Friday, December 08, 2006
No he is not just a truck. Johnnie Bryan Hunt is also a man, and he died yesterday at the age of 79. Hunt had been in critical condition since December 2nd, when he slipped on some ice and hit his head. This is a bigger deal to me than to most people, because the J.B. Hunt trucking company, the largest trucking company in the U.S., is based in my area of Arkansas. Arkansas Governor Mike Huckabee said about Hunt, "Every night in our state, families sit down to dinner and have the security of a good job because of J.B. We have lost a true friend and leader and most of all, a sincere Christian gentleman."
Besides providing jobs for so many people in our state, he also gave millions to charities and schools. He would also carry around a clip full of $100's that he would give to anyone who looked like they needed food.
Say some prayers for a man who is hopefully now with the Savior whom he lived for.
Eternal rest grant unto him O Lord. And let perpetual light shine upon him. May he rest in peace. Amen.
If you live in Arkansas, you are a University of Arkansas Razorback fan. This year our football team had a better than expected season, although it hasn't ended on such a high note. However there is something to be proud of, and that is Darren McFadden. For all of you who don't have the privilege of being from Arkansas, you probably don't realize just how amazing he is on the football field, because you don't get to see him too often. It is your loss though, because he just won the Doak Walker award as the best running back in the country. He is also one of the three finalists for one of the most coveted trophies in all of sports, the Heisman. Although Troy Smith from Ohio State deserves to win this one, we are still pretty proud of him around here. Look out next year. After all he is only a sophomore.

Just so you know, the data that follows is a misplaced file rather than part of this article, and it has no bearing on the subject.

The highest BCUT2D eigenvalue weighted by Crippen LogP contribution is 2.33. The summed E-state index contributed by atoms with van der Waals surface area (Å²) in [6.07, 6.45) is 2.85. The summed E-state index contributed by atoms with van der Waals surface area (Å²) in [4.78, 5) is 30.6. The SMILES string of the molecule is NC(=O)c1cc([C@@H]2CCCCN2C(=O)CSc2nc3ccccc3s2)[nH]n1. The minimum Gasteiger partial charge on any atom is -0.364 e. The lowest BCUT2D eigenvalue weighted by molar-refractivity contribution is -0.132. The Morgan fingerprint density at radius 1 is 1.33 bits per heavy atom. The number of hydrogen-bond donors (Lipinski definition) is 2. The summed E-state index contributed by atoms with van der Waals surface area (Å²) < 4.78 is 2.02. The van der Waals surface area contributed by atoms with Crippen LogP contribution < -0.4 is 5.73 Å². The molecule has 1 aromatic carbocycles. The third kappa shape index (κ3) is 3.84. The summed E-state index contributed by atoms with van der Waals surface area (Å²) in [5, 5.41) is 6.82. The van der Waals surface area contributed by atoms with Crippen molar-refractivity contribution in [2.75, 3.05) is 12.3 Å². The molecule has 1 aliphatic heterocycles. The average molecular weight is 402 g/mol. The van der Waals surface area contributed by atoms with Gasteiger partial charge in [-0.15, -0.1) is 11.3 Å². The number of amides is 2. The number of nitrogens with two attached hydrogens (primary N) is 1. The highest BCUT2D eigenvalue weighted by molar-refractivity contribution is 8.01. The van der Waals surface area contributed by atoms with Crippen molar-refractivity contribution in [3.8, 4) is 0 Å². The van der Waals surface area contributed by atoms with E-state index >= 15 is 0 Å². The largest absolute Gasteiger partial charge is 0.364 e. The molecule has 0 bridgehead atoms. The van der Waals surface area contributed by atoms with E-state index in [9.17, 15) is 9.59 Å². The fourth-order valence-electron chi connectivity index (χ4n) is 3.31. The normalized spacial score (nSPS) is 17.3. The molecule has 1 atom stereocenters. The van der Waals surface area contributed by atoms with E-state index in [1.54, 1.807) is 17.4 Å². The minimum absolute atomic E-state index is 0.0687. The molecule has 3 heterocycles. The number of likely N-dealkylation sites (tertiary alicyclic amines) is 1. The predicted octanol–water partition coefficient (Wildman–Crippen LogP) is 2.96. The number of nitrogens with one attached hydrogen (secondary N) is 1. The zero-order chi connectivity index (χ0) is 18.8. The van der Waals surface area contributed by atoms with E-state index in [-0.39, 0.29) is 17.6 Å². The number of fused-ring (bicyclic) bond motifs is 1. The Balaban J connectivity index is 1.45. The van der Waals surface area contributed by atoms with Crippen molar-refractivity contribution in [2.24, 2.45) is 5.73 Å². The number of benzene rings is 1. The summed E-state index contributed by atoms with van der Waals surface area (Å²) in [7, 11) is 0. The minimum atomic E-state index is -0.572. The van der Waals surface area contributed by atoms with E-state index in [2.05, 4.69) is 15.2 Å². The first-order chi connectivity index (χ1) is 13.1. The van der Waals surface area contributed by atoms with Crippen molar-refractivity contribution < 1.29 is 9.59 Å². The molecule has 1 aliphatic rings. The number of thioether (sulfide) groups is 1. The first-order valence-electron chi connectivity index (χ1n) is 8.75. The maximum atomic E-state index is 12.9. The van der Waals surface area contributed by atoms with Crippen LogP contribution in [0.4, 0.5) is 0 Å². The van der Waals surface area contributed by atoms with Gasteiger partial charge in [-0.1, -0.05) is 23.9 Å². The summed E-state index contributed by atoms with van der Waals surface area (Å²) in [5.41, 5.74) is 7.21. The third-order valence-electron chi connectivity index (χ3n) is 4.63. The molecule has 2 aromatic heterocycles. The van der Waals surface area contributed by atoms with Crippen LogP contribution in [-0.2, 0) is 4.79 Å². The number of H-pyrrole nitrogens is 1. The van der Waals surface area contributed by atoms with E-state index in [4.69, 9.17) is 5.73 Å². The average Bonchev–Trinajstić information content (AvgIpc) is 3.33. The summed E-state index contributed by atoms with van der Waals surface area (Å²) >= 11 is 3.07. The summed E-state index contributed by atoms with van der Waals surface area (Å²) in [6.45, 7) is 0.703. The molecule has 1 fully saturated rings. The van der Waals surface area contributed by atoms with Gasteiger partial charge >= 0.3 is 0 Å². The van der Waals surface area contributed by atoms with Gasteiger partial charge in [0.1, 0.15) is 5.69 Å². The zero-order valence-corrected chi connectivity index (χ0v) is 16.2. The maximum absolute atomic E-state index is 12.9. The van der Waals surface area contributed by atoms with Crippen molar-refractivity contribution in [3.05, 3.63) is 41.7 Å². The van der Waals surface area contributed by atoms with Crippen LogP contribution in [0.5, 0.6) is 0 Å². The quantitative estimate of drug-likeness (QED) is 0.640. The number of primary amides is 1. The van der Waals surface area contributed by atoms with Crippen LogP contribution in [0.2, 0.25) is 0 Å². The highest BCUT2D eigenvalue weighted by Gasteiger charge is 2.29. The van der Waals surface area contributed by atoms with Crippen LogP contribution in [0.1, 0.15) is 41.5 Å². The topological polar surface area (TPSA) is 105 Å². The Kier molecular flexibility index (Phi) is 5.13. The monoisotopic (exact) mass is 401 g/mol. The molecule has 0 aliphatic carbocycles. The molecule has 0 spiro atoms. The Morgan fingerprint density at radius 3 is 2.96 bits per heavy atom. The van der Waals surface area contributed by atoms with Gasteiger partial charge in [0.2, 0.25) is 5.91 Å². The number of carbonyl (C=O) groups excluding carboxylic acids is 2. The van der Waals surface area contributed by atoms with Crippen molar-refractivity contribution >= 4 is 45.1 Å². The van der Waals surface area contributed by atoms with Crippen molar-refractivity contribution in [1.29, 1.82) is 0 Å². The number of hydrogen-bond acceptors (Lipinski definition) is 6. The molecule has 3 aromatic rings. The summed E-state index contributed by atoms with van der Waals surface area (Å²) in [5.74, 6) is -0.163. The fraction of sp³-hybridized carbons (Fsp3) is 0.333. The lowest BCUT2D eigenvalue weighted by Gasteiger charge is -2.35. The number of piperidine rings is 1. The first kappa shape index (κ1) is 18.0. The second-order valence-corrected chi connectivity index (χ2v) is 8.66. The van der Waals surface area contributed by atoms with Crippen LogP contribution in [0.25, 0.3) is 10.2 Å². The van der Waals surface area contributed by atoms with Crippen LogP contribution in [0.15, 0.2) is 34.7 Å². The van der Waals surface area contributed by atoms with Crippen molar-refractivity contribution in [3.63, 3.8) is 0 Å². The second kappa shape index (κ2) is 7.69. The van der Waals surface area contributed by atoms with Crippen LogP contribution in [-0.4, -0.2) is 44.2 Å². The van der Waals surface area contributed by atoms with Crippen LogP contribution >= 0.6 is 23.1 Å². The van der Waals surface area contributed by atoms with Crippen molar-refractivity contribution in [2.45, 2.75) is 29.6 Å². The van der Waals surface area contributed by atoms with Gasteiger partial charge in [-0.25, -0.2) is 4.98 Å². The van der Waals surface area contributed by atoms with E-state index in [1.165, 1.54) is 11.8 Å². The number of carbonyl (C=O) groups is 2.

Wednesday, December 06, 2006
I got to see the Nativity Story last night. It was not without its questionable moments – it seemed like the filmmakers did not believe that Mary was without sin – but it was certainly not lacking in truth, beauty, and, goodness.
There was one part in the movie that I honestly have never really considered in the way that the movie opened to me, and that is the faith of Joseph. My favorite part of the movie was seeing the reaction that the people of Nazareth had to Mary being pregnant out of wedlock. The part that I had never considered was that when Joseph decided to accept Mary, he was also accepting that people would think he was the father of the child and also guilty of premarital sex. We know that Joseph is only the adoptive father of Jesus, but the people of Nazareth didn’t. They went from thinking that Mary was unchaste to thinking that Joseph was too. Joseph had to give his “fiat” to that ridicule also. To me, this was beautiful. It showed Joseph’s great love for his wife, for Jesus, and above all for his God. This love and dedication of Joseph was very strong throughout the rest of the movie also. To me it is the organizing structure for telling the whole story, and I found it to be a very interesting and moving perspective.
I expected this movie to be very devoted to Mary and Jesus, and to portray them in the glory that they deserve. I was not expecting the same focus on Joseph, but I was very pleased with it. Seeing his example in this way is a great source of strength for myself, and I feel it would be for any husband and father.
Why did God bother with penguins anyway?
My wife and I watched March of the Penguins this weekend, and I thought it was very good. If you haven’t seen it, it is about the 70 mile journey emperor penguins make each year to breed. I doubt that this was its purpose, but it is a good analogy for the self-sacrifice that is required in marriage to have a family.